Dr White continues,
“The Beloved Apostle walks a tight line here. By the simple omission of the article (“the”, or in Greek, ho) before the word for God in the last phrase, John avoids teaching Sabellianism, while by placing the word where it is in the clause, he defeats another heresy, Arianism, which denies the true Deity of the Lord Jesus. A person who accepts the inspiration of the Scriptures cannot help but be thrilled at this passage.
John goes on in verse two to reiterate the eternal fellowship of the Father and Son, making sure that all understand that “this one,” the Word, was (there it is again) in the beginning pros ton theon, with God. Their fellowship and relationship precedes all else, and it is timeless.
As icing on the cake, John then precludes anyone from misunderstanding his claim that Jesus is eternally God by writing verse 3. “All things came into being by Him, and apart from Him nothing came into being that has come into being.” One can hardly be more inclusive than that. There is simply nothing that is existent anywhere that was not created by the Word. He created everything. Obviously, therefore, if one can be described as creating everything, one must be the Creator, and certainly not a creation. The Word is the Creator. All people reading John’s words would understand that the Creator is God, not some lower being created by God to do the work for Him. By not qualifying his statement, John assured that we could correctly understand his intention and his teaching concerning Christ, the Word. He is eternally God, the Creator.”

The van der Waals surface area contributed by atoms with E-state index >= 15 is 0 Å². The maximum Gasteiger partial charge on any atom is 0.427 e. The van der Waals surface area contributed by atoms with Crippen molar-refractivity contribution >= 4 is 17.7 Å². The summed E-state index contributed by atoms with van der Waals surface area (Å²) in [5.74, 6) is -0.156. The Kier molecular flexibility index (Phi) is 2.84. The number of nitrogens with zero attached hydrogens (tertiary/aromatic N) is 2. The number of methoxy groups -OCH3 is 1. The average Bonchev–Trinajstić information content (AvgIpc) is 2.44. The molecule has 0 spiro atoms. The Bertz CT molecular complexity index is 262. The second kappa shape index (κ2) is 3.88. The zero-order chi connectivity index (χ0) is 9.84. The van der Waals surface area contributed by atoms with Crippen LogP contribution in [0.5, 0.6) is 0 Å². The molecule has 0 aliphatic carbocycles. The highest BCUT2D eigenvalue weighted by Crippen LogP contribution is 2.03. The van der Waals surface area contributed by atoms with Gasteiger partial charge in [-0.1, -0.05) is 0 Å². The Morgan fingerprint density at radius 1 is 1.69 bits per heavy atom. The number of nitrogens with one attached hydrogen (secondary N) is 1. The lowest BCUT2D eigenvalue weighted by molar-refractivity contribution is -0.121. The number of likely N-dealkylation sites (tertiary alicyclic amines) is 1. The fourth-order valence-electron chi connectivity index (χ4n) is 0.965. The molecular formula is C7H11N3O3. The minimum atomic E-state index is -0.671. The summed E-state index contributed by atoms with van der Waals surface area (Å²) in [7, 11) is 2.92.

For a more detailed analysis of the verse, I would point you to two articles found here.